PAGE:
Preservation Virginia Blog


Telling the Story of Bacon’s Castle Through Objects

Kayla O’Leary, curatorial intern

This summer, I have had the pleasure to be the curatorial intern at Preservation Virginia, working under Lea Lane, Curator of Collections, to learn more about the public history field. As my main project, I have helped develop a new permanent exhibit inside Bacon’s Castle that will help tell the story of the 356+-year-old brick dwelling. The existing exhibit has displayed important artifacts, but needs a more cohesive narrative. We chose to completely reimagine the space to better introduce new visitors to the house’s layered history.

Lea and I began to identify what we thought were key themes of the house and its long history. Some of these themes include the lives of those who were enslaved at Bacon’s Castle, objects that were found concealed in the walls and floors, and the important archeological excavations done on the gardens. Within each theme, we selected objects we thought would best represent the people of Bacon’s Castle. From there, we considered where the cases for the objects would be situated in the room to provide visitors with a logical and compelling narrative.

For the purposes of my ten-week internship, I chose to focus on objects and tools used in the 17th and 18th century garden. One of the most compelling artifacts associated with the garden are bell jar fragments, which have been found in the multiple garden excavations done on the grounds around Bacon’s Castle. These domed glass bell-shaped objects were placed over young or fragile plants to help them grow and were very common in Europe and England during the 17th century. Pieces of bell jars (also called cloche) have been found at various other sites in Virginia as well, including the Governor’s Palace in Williamsburg and Mount Vernon.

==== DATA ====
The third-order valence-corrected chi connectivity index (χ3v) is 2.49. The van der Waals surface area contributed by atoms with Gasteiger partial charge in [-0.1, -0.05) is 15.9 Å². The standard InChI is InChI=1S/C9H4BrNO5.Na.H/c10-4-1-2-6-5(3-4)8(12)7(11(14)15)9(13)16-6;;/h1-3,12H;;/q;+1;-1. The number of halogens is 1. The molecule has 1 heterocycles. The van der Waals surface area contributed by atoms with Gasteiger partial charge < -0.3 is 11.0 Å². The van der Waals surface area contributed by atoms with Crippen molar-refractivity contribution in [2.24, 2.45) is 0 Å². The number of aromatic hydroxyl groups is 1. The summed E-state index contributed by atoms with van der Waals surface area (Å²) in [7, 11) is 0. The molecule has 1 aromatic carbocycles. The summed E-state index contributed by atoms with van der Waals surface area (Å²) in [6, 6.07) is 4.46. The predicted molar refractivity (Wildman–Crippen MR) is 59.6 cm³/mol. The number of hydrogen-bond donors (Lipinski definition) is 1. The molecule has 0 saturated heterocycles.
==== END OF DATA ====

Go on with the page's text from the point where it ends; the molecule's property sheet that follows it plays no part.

Since colonists in the New World often mimicked British gardening techniques, it makes sense that bell jars were used in some Virginian gardens. Bell jars, however, were most commonly seen in the gardens of “elite colonists” as opposed to the other, more modest Virginian planters because of their high cost. Arthur Allen, who commissioned Bacon’s Castle in 1665, and his descendants, Arthur Allen II and III, were among this group of elite colonists who invested a significant amount of money in their gardens and used bell jars.

The use of bell jars continued into the 18th century during the ownership of Elizabeth Allen Smith Stith, who inherited the house from her husband, Arthur Allen III. The use of bell jars during Elizabeth’s time at Bacon’s Castle indicates an investment in the exterior of the house as well as the interior, with specific importance placed in the beauty of the garden. The labor needed to maintain the gardens was done largely by enslaved people during Elizabeth’s tenure, meaning that bell jars were handled and used by those doing hard labor in the gardens. Throughout the house’s history, the Allens used the labor of free and enslaved individuals to build and sustain the gardens. The bell jars serve to reflect their presence and work at Bacon’s Castle.

The bell jar fragments are tangible reminders of who handled them in the past, giving us insight into what rediscovered objects have witnessed. As I reflect on my internship and the process of creating this new exhibit, I am struck by the fact that every object has its own meaning and story, no matter how small it might be. Ample amounts of thought, consideration, and research are done for each artifact displayed in an exhibit so that it represents all experiences and brings the past to life for visitors at significant historical sites like Bacon’s Castle.

Kayla O’Leary (center), our intrepid curatorial intern, with Curator of Collections Lea Lane (left) and Bacon’s Castle Site Coordinator Carol Wiedel (right)